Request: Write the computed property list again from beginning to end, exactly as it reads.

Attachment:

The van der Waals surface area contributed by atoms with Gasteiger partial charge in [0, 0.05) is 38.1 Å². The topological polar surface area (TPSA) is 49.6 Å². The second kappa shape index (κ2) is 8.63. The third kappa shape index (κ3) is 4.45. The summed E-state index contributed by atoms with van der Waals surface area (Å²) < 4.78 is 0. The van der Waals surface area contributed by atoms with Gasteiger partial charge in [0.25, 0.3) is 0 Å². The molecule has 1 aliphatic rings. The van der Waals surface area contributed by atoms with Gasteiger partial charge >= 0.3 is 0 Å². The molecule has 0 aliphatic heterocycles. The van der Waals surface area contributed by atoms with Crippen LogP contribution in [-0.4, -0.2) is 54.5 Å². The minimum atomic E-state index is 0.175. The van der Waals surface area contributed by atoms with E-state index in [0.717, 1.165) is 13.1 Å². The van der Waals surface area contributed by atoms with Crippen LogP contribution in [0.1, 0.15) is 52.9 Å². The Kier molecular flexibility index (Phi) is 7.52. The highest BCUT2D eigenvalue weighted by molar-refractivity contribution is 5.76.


The van der Waals surface area contributed by atoms with Gasteiger partial charge in [0, 0.05) is 38.1 Å². The topological polar surface area (TPSA) is 49.6 Å². The second kappa shape index (κ2) is 8.63. The third kappa shape index (κ3) is 4.45. The summed E-state index contributed by atoms with van der Waals surface area (Å²) < 4.78 is 0. The van der Waals surface area contributed by atoms with Gasteiger partial charge in [0.25, 0.3) is 0 Å². The molecule has 1 aliphatic rings. The van der Waals surface area contributed by atoms with Gasteiger partial charge >= 0.3 is 0 Å². The molecule has 0 aliphatic heterocycles. The van der Waals surface area contributed by atoms with Crippen LogP contribution in [-0.4, -0.2) is 54.5 Å². The minimum atomic E-state index is 0.175. The van der Waals surface area contributed by atoms with E-state index in [0.717, 1.165) is 13.1 Å². The van der Waals surface area contributed by atoms with Crippen LogP contribution in [0.1, 0.15) is 52.9 Å². The Kier molecular flexibility index (Phi) is 7.52. The highest BCUT2D eigenvalue weighted by molar-refractivity contribution is 5.76.